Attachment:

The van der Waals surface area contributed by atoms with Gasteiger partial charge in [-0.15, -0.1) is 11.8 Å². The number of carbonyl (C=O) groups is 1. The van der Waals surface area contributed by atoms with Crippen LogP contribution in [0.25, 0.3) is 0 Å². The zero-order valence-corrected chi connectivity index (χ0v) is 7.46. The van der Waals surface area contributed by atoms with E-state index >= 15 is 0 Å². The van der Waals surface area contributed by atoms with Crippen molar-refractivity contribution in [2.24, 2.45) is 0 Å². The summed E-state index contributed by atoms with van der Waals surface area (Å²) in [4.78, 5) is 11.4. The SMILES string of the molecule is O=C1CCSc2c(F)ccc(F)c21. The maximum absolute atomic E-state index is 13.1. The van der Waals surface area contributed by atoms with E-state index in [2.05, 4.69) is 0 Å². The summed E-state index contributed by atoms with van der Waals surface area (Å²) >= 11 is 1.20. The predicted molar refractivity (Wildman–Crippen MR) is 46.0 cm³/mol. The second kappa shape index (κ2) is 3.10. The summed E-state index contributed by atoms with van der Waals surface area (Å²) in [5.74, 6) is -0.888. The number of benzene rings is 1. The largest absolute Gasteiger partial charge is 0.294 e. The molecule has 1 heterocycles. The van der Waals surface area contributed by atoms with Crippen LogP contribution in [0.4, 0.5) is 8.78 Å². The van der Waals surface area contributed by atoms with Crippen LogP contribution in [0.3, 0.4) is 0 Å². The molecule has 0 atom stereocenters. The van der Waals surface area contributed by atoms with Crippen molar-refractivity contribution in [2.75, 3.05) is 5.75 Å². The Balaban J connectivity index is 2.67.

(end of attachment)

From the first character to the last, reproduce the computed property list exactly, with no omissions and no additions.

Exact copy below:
The van der Waals surface area contributed by atoms with Gasteiger partial charge in [-0.15, -0.1) is 11.8 Å². The number of carbonyl (C=O) groups is 1. The van der Waals surface area contributed by atoms with Crippen LogP contribution in [0.25, 0.3) is 0 Å². The zero-order valence-corrected chi connectivity index (χ0v) is 7.46. The van der Waals surface area contributed by atoms with E-state index >= 15 is 0 Å². The van der Waals surface area contributed by atoms with Crippen molar-refractivity contribution in [2.24, 2.45) is 0 Å². The summed E-state index contributed by atoms with van der Waals surface area (Å²) in [4.78, 5) is 11.4. The SMILES string of the molecule is O=C1CCSc2c(F)ccc(F)c21. The maximum absolute atomic E-state index is 13.1. The van der Waals surface area contributed by atoms with E-state index in [2.05, 4.69) is 0 Å². The summed E-state index contributed by atoms with van der Waals surface area (Å²) >= 11 is 1.20. The predicted molar refractivity (Wildman–Crippen MR) is 46.0 cm³/mol. The second kappa shape index (κ2) is 3.10. The summed E-state index contributed by atoms with van der Waals surface area (Å²) in [5.74, 6) is -0.888. The number of benzene rings is 1. The largest absolute Gasteiger partial charge is 0.294 e. The molecule has 1 heterocycles. The van der Waals surface area contributed by atoms with Crippen LogP contribution in [0.4, 0.5) is 8.78 Å². The van der Waals surface area contributed by atoms with Crippen LogP contribution in [0.3, 0.4) is 0 Å². The molecule has 0 atom stereocenters. The van der Waals surface area contributed by atoms with Crippen molar-refractivity contribution in [2.75, 3.05) is 5.75 Å². The Balaban J connectivity index is 2.67.